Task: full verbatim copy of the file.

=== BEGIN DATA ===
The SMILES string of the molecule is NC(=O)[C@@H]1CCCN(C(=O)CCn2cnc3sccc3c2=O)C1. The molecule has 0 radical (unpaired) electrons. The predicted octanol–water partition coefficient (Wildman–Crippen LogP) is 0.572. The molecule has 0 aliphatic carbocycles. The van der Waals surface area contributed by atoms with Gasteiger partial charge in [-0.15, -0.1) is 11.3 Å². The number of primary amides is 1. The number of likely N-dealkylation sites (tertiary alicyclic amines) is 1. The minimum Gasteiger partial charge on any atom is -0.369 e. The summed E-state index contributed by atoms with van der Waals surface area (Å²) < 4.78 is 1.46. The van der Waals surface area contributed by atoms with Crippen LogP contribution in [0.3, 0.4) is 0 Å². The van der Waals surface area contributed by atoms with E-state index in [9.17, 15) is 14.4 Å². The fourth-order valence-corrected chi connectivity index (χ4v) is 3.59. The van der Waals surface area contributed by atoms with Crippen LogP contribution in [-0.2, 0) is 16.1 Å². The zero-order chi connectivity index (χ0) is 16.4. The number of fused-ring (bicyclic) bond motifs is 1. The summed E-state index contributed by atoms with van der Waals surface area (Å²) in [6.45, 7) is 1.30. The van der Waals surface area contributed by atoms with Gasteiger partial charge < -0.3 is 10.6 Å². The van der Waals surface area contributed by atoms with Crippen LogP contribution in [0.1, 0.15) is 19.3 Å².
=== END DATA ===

The SMILES string of the molecule is NC(=O)[C@@H]1CCCN(C(=O)CCn2cnc3sccc3c2=O)C1. The molecule has 0 radical (unpaired) electrons. The predicted octanol–water partition coefficient (Wildman–Crippen LogP) is 0.572. The molecule has 0 aliphatic carbocycles. The van der Waals surface area contributed by atoms with Gasteiger partial charge in [-0.15, -0.1) is 11.3 Å². The number of primary amides is 1. The number of likely N-dealkylation sites (tertiary alicyclic amines) is 1. The minimum Gasteiger partial charge on any atom is -0.369 e. The summed E-state index contributed by atoms with van der Waals surface area (Å²) < 4.78 is 1.46. The van der Waals surface area contributed by atoms with Crippen LogP contribution in [0.3, 0.4) is 0 Å². The van der Waals surface area contributed by atoms with E-state index in [9.17, 15) is 14.4 Å². The fourth-order valence-corrected chi connectivity index (χ4v) is 3.59. The van der Waals surface area contributed by atoms with Crippen LogP contribution in [-0.2, 0) is 16.1 Å². The zero-order chi connectivity index (χ0) is 16.4. The number of fused-ring (bicyclic) bond motifs is 1. The summed E-state index contributed by atoms with van der Waals surface area (Å²) in [6.45, 7) is 1.30. The van der Waals surface area contributed by atoms with Gasteiger partial charge < -0.3 is 10.6 Å². The van der Waals surface area contributed by atoms with Crippen LogP contribution in [0.1, 0.15) is 19.3 Å².